Graph databases are a technology in which the relationships between data are as important as the data itself. Graphs make feasible social networking, recommendation engines, and any other process where you need to navigate from one thing to another. While there are plenty of technical and business reasons to adopt graph databases in your product, in this post I will focus on how graph databases affect the ability to develop your product in the first place. That is: how graph database technology facilitates an Agile approach to product development.
The essence of an Agile approach is that a cross-functional and self-directed team, responding to changes in the market and their customers, can deliver value at a predictable pace over time. The use of a graph database can facilitate this.
Deliver Early and Continuously
Imagine you’re sitting down with your customer, members of your scrum team, and any other stakeholders to map out the context of what you will build. Perhaps your whiteboard looks something like this:
This is all the team needs to create and begin to populate the database. Literally within minutes, even during the meeting itself, the team can demonstrate some working (if not releasable) code that might look like this:
This ability to quickly move from concept to code allows the team to demonstrate their vision of the product so as to receive feedback in a timely fashion and adjust accordingly.
Adapt to Changes
Change is a constant in product development: markets change, new customers are wooed, existing customers need enhanced features. And when the team demonstrates what they’ve built so far, feedback will provide additional sources of change. Whatever the case may be, the team needs to embrace these changes so that the work they produce has value.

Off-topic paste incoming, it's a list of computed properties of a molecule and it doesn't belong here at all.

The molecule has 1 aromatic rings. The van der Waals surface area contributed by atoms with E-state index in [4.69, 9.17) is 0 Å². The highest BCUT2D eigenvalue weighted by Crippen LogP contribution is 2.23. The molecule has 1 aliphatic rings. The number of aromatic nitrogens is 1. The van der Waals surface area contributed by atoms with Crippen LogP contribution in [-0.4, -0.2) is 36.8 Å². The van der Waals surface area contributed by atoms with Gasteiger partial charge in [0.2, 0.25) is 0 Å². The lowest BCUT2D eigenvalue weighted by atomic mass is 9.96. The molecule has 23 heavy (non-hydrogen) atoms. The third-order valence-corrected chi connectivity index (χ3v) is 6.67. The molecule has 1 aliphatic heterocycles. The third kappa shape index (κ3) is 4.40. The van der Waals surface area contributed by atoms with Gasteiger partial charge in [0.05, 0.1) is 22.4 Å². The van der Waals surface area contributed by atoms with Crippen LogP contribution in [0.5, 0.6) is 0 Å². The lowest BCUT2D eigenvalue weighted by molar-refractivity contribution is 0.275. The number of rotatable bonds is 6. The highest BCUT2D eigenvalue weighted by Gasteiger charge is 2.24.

This welcoming attitude is not easy with every technology. Changing the data model in a classic relational database is enough to give any member of the dev team gray hair. It requires an experienced database architect and a fair amount of time. It is not something you do on a whim.
With a graph database, there are no changes that need to be made to the existing database when the model changes. Of course, you’ll have to add new or update current data, but that’s moving forward.
Anyone Can Do the Work
As I just detailed in the previous section, making changes in a relational database frequently requires specialized work that very few people can do. If your team does not have a database architect or that person is off on vacation, you have a serious blocker.
With graph databases, however, just about anyone can make changes. The query languages used by graph databases, such as Cipher for Neo4j, are simpler than SQL, the language used by most relational databases. The underlying structure of a graph database is also much simpler. In a typical relational database, the data for a single object could be spread across multiple tables and the data in those tables filled with non-intuitive IDs and/or blank cells; that makes it difficult for a human to read and make sense of.
The Case for Graph Databases
The case for using graph databases can be very strong:
- The technology: When you need faster query execution
- The business: When the relationship between things is more or as important than the thing itself
- The process: When you need to accommodate a changing and/or unknown environment
If these ring true for you, then it’s time to look into graph databases.